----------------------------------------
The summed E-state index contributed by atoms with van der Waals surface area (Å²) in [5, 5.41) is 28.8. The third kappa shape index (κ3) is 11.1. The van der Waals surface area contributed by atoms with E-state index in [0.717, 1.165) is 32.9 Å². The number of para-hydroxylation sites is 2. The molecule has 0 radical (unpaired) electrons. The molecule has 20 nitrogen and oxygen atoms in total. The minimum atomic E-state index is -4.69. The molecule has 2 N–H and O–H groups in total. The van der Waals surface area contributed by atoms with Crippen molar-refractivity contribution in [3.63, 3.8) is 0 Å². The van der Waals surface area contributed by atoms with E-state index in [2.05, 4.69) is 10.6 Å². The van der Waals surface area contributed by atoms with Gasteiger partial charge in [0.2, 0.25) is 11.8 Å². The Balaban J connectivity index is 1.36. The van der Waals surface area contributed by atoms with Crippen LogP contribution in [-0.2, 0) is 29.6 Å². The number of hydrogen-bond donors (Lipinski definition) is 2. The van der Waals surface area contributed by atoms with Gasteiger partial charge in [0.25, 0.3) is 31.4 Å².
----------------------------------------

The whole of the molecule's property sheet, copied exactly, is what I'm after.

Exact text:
The summed E-state index contributed by atoms with van der Waals surface area (Å²) in [5, 5.41) is 28.8. The third kappa shape index (κ3) is 11.1. The van der Waals surface area contributed by atoms with E-state index in [0.717, 1.165) is 32.9 Å². The number of para-hydroxylation sites is 2. The molecule has 0 radical (unpaired) electrons. The molecule has 20 nitrogen and oxygen atoms in total. The minimum atomic E-state index is -4.69. The molecule has 2 N–H and O–H groups in total. The van der Waals surface area contributed by atoms with Crippen molar-refractivity contribution in [3.63, 3.8) is 0 Å². The van der Waals surface area contributed by atoms with E-state index in [2.05, 4.69) is 10.6 Å². The van der Waals surface area contributed by atoms with Gasteiger partial charge in [0.2, 0.25) is 11.8 Å². The Balaban J connectivity index is 1.36. The van der Waals surface area contributed by atoms with Crippen LogP contribution in [-0.2, 0) is 29.6 Å². The number of hydrogen-bond donors (Lipinski definition) is 2. The van der Waals surface area contributed by atoms with Gasteiger partial charge in [0.25, 0.3) is 31.4 Å².